Native American speaker highlights importance of education on U.S. boarding schools

Violet Cross was taken from her family in the early 1920s and was regularly subjected to physical and emotional abuse at the Mount Pleasant Indian Industrial Boarding School.

On Tuesday, her daughter, Suzanne Cross, delivered a lecture discussing the historical context of the boarding school experience to a full auditorium at the Charles V. Park Library.

“One of the most important lessons I learned from my mother’s experience was perseverance,” Cross said. “Even though others will think you’re wrong or that you won’t make it, keep moving and keep fighting.”

Cross, a member of the Saginaw Chippewa Indian Tribe of Michigan and an associate professor emeritus for the School of Social Work at Michigan State University, educated her audience on the physical, verbal and sexual abuse that students went through at the boarding schools in the United States.

During this time period, many Native American children were removed from their homes, sometimes in handcuffs, and placed in Native American boarding schools. Students were required to cut their hair, and received severe punishments, specifically for speaking their native language.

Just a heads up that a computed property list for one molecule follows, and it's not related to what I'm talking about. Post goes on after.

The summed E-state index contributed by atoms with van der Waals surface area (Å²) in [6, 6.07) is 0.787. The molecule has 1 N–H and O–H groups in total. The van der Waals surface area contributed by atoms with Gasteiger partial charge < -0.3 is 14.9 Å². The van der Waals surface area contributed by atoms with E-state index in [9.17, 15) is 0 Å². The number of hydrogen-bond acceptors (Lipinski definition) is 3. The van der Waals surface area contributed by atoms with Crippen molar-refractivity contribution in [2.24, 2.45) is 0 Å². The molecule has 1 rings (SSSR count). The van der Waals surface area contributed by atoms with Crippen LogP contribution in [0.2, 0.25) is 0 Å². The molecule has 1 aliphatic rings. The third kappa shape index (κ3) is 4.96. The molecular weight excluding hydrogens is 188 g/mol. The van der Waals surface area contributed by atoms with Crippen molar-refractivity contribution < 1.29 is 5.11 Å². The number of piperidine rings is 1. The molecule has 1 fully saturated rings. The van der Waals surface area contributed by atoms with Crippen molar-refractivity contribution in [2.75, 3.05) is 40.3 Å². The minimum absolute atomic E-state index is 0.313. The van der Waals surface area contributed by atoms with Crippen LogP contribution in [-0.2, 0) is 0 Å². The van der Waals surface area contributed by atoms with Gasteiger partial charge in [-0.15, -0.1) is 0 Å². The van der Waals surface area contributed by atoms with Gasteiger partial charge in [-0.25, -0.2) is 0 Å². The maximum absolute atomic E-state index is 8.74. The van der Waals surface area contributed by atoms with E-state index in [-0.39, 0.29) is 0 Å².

Sarah Surface-Evans, a member of the Michigan Industrial Indian Boarding School (MIIBS) Council, expressed how crucial it is to have more Native American centered events.

“Events like these are instrumental to correcting the ways of the higher education in public schools across the United States,” Surface-Evans said. “It’s important that students learn the truth about what happened in the boarding schools.

Cross stressed students should be more educated on the subject because of the effects the past has on Native American families today. She suggested students attend more lectures and demand textbooks that focus more on the Native American population.

Roscommon sophomore Katie Artz believes students should be more educated and involved with Native American history.

“It is important for students to learn about the real history of Native Americans and the tribes,” Artz said. “This is an important subject for all people in the world, but it is especially important for us Chippewa students to know what actually happened.”

At the end of her presentation, Cross shared some of the horrific moments her mother went through in the boarding schools and explained how these past events have such an enormous impact on Native American individuals, families and tribal nations.

“It’s important for students to learn that if a policy is enacted, somebody must be there to look over it and stop it immediately,” Cross said. “This went on for four generations, when it should have been stopped at the beginning.”

Cross dedicated her lecture to the many Native Americans who suffered as children at the Native American boarding schools.



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